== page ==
The land mark ruling on this issue comes from the case, United States v. Wong Kim Ark, 169 U.S. 649, which was decided in 1898. In this case, Wong Kim Ark was born in San Francisco, California but his parents were immigrants from China. Wong, who was employed in San Francisco as a cook, sailed to China on a temporary visit in 1894. When he returned to the U.S., he was detained at the Port of San Francisco by Customs, who denied him permission to enter the country. Officials at the Port of San Francisco made the same argument that opponents of birthright citizenship make today, i.e. Wong did not fall under the jurisdiction of the United States, as required for citizenship under the 14th Amendment, because his parents were subjects of the Emperor of China, and hence Wong was also subject to China’s jurisdiction.
The U.S. Supreme Court disagreed with this logic. In a 6-2 decision, the Court held that under the Fourteenth Amendment, a child born in the United States of parents of foreign descent who, at the time of the child's birth are subjects of a foreign power but who have a permanent domicile and residence in the United States and are carrying on business in the United States, and are not employed in any diplomatic or official capacity under a foreign power, and are not members of foreign forces in hostile occupation of United States territory, becomes a citizen of the United States at the time of birth. The 14th Amendment's citizenship clause, according to the court's majority, had to be interpreted to exclude from citizenship at birth only two classes of people: (1) children born to foreign diplomats and (2) children born to enemy forces engaged in hostile occupation of the country's territory. The majority held that the "subject to the jurisdiction" phrase in the 14th Amendment specifically encompassed these conditions and that since none of these conditions applied to Wong's situation, Wong was a U.S. citizen, regardless of the fact that his parents were not U.S. citizens. Thus, any such attempt at legislation to ban birthright citizenship based on the "subject to the jurisdiction" phrase in the 14th Amendment would be struck down as unconstitutional.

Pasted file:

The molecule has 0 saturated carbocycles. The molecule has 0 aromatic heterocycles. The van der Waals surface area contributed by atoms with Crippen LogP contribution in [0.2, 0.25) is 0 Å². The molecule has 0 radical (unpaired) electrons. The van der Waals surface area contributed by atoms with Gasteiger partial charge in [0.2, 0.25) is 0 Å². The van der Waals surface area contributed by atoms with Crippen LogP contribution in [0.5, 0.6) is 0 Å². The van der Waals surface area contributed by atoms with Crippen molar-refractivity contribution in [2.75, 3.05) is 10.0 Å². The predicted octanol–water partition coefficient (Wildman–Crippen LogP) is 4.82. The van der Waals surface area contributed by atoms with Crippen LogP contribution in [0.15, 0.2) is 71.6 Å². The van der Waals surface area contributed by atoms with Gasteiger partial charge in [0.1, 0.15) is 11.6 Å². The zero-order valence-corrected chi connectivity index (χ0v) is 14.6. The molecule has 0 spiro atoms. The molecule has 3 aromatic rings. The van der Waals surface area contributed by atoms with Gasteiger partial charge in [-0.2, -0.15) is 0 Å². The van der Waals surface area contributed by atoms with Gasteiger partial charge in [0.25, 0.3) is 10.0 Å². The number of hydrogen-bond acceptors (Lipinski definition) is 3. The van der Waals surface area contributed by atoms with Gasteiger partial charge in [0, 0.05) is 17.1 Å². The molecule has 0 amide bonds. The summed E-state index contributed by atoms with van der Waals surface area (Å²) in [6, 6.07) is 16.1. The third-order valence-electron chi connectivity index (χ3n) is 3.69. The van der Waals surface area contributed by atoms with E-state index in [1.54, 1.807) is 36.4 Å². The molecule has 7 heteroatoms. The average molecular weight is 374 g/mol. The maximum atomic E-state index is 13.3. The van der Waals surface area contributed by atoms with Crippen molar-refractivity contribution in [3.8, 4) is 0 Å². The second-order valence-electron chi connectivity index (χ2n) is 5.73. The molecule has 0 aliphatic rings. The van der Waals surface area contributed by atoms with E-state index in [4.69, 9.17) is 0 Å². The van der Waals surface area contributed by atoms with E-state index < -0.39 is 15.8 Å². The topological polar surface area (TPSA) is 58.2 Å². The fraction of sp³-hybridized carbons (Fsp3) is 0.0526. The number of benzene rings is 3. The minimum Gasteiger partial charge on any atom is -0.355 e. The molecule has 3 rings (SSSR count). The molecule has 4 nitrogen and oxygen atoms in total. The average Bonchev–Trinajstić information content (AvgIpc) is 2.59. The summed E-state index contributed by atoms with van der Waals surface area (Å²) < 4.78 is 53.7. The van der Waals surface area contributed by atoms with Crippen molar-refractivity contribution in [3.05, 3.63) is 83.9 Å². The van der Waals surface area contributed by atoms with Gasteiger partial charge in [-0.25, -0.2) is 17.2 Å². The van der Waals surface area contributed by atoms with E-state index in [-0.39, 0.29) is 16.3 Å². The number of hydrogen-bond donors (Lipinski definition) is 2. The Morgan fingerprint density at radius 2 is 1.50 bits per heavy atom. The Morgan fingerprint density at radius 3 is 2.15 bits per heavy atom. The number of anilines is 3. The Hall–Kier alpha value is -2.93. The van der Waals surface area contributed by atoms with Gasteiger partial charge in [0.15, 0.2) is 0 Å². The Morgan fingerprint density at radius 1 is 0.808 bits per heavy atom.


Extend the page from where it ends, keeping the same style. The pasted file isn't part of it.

As a result of this binding legal precedent, modern day opponents of birthright citizenship are left with only one option – changing the 14th Amendment by further amending the Constitution. Passing a constitutional amendment is the single most difficult option for changing U.S. law. In order to change the Constitution, the amendment must receive support from two-thirds of both the House and Senate, as well as, support from three-fourths of state legislatures. This means that state governments in at least 38 states would have to agree to the change. In today’s bitterly divided political climate, it seems almost inconceivable that any amendment, let alone one to abolish the long held tradition of birthright citizenship in America, would receive support from 66 Senators, 290 House Representatives, and 38 state legislatures.
In conclusion, those who support birthright citizenship have very little to fear. Given the clear language of the 14th Amendment, American legal precedent, and the inherent difficulty of amending the Constitution, it seems extremely unlikely that opponents of this fundamental American value will be successful in ending birthright citizenship. In all likelihood, Republicans realize this but are cynically using birthright citizenship as a wedge issue to take advantage of anti-immigrant sentiment brought on by the recession and use this to energize their base of voters to come out and support them during the 2010 Midterm Elections. For those who feel strongly about this issue, it is recommended that they find out where their local candidates stand on birthright citizenship and vote accordingly.
*Ben Wisniewski is an associate attorney with Zhang & Associates, P.C. at the New York Office. Hongmin Zhang is a management analyst with Zhang & Associates, P.C.
Founded in 1996, Zhang & Associates, P.C. offers legal services to clients nationwide in all aspects of U.S immigration law. We have successfully handled thousands of immigration cases.